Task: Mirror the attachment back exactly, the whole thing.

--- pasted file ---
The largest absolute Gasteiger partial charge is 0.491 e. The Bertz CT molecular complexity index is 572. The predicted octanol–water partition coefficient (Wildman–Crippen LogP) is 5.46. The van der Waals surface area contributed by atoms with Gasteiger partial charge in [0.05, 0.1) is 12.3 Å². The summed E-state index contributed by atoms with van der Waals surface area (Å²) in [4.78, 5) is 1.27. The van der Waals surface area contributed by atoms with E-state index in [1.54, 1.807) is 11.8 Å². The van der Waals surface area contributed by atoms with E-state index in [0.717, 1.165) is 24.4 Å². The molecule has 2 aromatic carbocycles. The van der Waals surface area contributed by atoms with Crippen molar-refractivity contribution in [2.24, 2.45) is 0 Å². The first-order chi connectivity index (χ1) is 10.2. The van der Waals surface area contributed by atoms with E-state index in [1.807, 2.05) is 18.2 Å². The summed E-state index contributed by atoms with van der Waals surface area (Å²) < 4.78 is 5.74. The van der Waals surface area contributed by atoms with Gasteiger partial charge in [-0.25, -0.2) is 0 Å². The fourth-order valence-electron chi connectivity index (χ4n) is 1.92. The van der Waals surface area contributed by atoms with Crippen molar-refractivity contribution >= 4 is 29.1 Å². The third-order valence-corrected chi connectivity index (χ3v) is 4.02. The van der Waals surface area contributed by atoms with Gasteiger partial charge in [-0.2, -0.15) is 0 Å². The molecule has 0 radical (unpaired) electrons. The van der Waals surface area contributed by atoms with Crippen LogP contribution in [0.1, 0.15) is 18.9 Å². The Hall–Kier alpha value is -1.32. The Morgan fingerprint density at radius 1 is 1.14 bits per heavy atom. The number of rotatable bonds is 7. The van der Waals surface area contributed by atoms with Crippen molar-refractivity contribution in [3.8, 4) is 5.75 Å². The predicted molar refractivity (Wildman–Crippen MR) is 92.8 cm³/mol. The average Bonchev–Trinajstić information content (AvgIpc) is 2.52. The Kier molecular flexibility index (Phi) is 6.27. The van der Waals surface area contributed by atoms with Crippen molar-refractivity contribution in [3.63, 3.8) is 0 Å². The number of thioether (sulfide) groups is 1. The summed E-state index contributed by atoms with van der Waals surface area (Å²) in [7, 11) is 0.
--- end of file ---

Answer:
The largest absolute Gasteiger partial charge is 0.491 e. The Bertz CT molecular complexity index is 572. The predicted octanol–water partition coefficient (Wildman–Crippen LogP) is 5.46. The van der Waals surface area contributed by atoms with Gasteiger partial charge in [0.05, 0.1) is 12.3 Å². The summed E-state index contributed by atoms with van der Waals surface area (Å²) in [4.78, 5) is 1.27. The van der Waals surface area contributed by atoms with E-state index in [1.54, 1.807) is 11.8 Å². The van der Waals surface area contributed by atoms with E-state index in [0.717, 1.165) is 24.4 Å². The molecule has 2 aromatic carbocycles. The van der Waals surface area contributed by atoms with Crippen molar-refractivity contribution in [2.24, 2.45) is 0 Å². The first-order chi connectivity index (χ1) is 10.2. The van der Waals surface area contributed by atoms with E-state index in [1.807, 2.05) is 18.2 Å². The summed E-state index contributed by atoms with van der Waals surface area (Å²) < 4.78 is 5.74. The van der Waals surface area contributed by atoms with Gasteiger partial charge in [-0.25, -0.2) is 0 Å². The fourth-order valence-electron chi connectivity index (χ4n) is 1.92. The van der Waals surface area contributed by atoms with Crippen molar-refractivity contribution >= 4 is 29.1 Å². The third-order valence-corrected chi connectivity index (χ3v) is 4.02. The van der Waals surface area contributed by atoms with Gasteiger partial charge in [-0.2, -0.15) is 0 Å². The molecule has 0 radical (unpaired) electrons. The van der Waals surface area contributed by atoms with Crippen LogP contribution in [0.1, 0.15) is 18.9 Å². The Hall–Kier alpha value is -1.32. The Morgan fingerprint density at radius 1 is 1.14 bits per heavy atom. The number of rotatable bonds is 7. The van der Waals surface area contributed by atoms with Crippen molar-refractivity contribution in [3.8, 4) is 5.75 Å². The predicted molar refractivity (Wildman–Crippen MR) is 92.8 cm³/mol. The average Bonchev–Trinajstić information content (AvgIpc) is 2.52. The Kier molecular flexibility index (Phi) is 6.27. The van der Waals surface area contributed by atoms with Crippen molar-refractivity contribution in [3.63, 3.8) is 0 Å². The number of thioether (sulfide) groups is 1. The summed E-state index contributed by atoms with van der Waals surface area (Å²) in [7, 11) is 0.